Selling the books,, it turned out, wasn’t that bad. My cousin came over and took me to Half Price Books, which took them and gave me some money and that was that. We went to Trader Joe’s while they were pricing everything and then went out to Ethiopian food for dinner. I really was struggling there for a while but it was pretty painless after all.
By the time we were driving away from the bookstore I was thinking about the lucky people who are going to go to that bookstore one day and find my books. Maybe on a rainy Thursday some girl with glasses and an Emily The Strange messenger bag will be all thrilled to find my Tale Of Genji. Maybe some lonely geek dude will find my collected Roald Dahl and read it on the bus and laugh and then call a friend to tell him about it and then they’ll go out for pizza together and he won’t feel so lonely. Maybe an exhausted mom who has just returned from maternity leave will go there on her lunch break, just to get out of the office, and will find my Guide To The New Girl Order and flip through it and smile when she thinks about where she was ten years ago when that came out and how everything has changed; maybe it will be half off and she’ll pop it in her bag and read it as she nurses the baby when she gets home tonight. It’s nice to think about my time with those books and to think about their new homes. I like to think of them fitting into a strange new bookshelf and eventually becoming part of a completely new private landscape–almost as much as I like thinking of all the new books that are in my own future, about bookshelves I haven’t even seen yet.
So I was already feeling much lighter about the whole thing–the whole thing being “getting rid of all the stuff I have been storing in various places since July of 2006–by the time I settled in for a couple of hours in David’s garage, just going through stuff and filling up garbage bags and wondering why I still had certain things that I’d actually shipped to California from Miami in 1993 when I went away to college. Like, why did I see fit to keep, for fifteen years, a little box of cards with my full name engraved on them from my high school graduation announcement? Why did I have a huge bag full of polarfleece scraps from the time I attempted to sew my own fuzzy jacket? Why did I have a small box full to the brim with plastic lizards, snakes, and frogs?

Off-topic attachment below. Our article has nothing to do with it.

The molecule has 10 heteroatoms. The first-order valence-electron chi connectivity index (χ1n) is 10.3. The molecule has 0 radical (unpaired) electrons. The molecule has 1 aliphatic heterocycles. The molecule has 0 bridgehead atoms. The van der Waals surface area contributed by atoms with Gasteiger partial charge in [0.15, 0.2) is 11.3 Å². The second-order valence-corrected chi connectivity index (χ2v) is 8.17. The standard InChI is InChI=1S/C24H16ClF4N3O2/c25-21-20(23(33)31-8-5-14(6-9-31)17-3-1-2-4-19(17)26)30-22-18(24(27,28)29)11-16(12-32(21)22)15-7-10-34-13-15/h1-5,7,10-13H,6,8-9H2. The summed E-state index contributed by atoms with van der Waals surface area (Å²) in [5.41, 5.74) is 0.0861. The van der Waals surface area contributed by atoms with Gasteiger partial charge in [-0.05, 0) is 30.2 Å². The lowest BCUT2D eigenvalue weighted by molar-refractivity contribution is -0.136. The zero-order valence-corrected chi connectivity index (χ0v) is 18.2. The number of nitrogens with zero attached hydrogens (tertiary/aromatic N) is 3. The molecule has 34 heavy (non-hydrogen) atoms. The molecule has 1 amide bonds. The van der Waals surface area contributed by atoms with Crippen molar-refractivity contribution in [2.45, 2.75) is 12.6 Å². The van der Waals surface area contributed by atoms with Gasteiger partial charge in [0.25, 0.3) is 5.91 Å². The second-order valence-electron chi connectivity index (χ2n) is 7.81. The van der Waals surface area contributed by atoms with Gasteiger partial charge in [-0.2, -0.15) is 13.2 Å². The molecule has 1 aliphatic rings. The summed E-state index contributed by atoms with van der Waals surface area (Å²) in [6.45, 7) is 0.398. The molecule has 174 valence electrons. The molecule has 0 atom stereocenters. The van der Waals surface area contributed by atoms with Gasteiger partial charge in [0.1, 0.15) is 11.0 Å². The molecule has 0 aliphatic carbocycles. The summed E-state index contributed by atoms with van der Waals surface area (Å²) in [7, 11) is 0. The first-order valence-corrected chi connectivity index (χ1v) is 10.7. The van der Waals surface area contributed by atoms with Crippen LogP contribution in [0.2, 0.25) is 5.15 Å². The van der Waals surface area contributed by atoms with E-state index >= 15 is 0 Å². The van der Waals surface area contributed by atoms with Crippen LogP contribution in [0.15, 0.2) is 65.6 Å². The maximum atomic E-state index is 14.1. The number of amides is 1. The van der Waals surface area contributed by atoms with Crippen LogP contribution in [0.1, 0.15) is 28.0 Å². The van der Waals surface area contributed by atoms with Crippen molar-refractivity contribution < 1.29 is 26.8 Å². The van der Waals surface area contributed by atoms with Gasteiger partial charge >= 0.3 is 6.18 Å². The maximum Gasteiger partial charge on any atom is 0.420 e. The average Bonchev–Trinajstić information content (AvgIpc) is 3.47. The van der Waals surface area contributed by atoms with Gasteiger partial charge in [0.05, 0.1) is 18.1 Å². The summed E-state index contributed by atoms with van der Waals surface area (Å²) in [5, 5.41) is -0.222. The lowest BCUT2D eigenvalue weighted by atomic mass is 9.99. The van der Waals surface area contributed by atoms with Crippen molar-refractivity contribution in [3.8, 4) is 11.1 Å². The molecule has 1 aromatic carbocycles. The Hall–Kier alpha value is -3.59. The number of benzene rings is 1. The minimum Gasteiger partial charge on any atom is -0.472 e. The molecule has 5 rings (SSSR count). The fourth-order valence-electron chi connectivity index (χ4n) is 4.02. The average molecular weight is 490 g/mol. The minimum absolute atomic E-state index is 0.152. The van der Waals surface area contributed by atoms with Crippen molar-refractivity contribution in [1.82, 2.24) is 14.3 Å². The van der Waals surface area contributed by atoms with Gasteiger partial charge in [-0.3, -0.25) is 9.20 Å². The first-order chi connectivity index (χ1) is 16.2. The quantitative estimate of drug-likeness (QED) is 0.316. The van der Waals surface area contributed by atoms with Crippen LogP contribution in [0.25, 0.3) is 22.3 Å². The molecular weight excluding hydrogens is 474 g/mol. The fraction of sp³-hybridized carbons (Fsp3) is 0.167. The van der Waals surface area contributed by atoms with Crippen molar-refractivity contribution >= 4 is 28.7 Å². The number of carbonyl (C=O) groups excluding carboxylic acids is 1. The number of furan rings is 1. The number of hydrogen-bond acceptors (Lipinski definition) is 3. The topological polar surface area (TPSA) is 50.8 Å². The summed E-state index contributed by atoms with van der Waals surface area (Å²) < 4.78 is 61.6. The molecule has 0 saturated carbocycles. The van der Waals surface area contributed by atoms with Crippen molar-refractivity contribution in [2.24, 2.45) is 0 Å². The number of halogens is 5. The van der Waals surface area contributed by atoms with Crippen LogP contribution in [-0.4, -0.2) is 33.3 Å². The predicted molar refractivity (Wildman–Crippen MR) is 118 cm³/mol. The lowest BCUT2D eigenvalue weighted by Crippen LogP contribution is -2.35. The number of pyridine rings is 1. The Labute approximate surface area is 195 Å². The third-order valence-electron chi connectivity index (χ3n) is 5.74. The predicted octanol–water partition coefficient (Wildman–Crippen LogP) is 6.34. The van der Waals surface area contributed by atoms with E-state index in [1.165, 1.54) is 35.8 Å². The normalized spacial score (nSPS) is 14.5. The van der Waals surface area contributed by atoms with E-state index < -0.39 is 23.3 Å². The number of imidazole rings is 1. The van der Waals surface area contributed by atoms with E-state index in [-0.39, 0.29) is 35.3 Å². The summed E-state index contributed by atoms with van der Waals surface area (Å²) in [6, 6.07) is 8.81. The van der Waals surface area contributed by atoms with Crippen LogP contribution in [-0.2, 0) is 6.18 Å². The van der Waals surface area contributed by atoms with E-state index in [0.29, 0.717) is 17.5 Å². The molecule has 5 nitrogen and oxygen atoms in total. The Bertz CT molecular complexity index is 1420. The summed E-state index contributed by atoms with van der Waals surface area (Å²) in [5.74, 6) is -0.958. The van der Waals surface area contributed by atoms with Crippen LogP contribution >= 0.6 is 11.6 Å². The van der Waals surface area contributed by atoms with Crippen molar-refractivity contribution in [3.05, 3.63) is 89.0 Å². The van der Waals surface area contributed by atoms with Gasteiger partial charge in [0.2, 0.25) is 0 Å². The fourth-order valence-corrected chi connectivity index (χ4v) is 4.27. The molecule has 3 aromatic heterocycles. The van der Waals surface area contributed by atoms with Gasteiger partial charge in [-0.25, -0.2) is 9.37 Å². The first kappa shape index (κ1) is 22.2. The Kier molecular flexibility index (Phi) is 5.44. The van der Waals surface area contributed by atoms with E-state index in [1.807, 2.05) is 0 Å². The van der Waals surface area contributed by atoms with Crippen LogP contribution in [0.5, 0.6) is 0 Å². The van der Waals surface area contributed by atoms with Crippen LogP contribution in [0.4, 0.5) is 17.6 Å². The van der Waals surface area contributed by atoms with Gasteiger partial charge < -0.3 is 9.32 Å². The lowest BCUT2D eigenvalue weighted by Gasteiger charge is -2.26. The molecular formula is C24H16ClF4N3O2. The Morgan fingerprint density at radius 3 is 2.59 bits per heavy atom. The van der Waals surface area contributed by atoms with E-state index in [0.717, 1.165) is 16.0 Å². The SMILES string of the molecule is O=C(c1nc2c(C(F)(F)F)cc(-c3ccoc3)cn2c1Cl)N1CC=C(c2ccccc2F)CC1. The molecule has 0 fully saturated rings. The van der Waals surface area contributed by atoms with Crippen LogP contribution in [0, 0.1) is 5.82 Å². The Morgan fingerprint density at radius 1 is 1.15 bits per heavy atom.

I put lots of old t-shirts into the Give Away bin, and wondered how I’m going to ship the set of original FiestaWare back to my sister in Florida. I put some blankets in David’s guest bedroom because you can always use another blanket in a guest bedroom. I laughed over how frumpy I was in social work school, according to those last non-digital pictures taken in the early aughties that I have apparently just been keeping in a plastic box for all these years.
Strange, though, to be surrounded by all that stuff, neatly boxed and labeled back when I thought I would come right back to my blender and my orange sheets and my Threadless t-shirts that no longer fit. I remember doing a huge purge before I left, as you do when you move, but it’s interesting to see what I kept, what I thought I’d want when I got back. Some things, like my paper crown that used to hang over my bed or the beautiful dress I wore for my thirtieth birthday, I can totally see why I kept, but so much of it didn’t seem to have to do anything with me anymore. I kept thinking “Where did this sweater come from?” and “I have a blender?” It’s not just that some of the clothes aren’t in style any more or that I don’t need a Japanese tea set at this juncture in my career– it’s that I could hardly recognize so many of the things I’d so carefully boxed up. It’s easier to imagine them all in their new places, just like the books, than it is to imagine them as part of my new place.
It’s freeing, I guess, letting these (still perfectly lovely!) things go. It doesn’t hurt to say goodbye the way it once did. I guess it’s because I’ve had so much practice since the day I put those boxes in my cousin’s garage–I’m getting better at letting the insignificant (but still very nice!) things fall to the wayside of my life.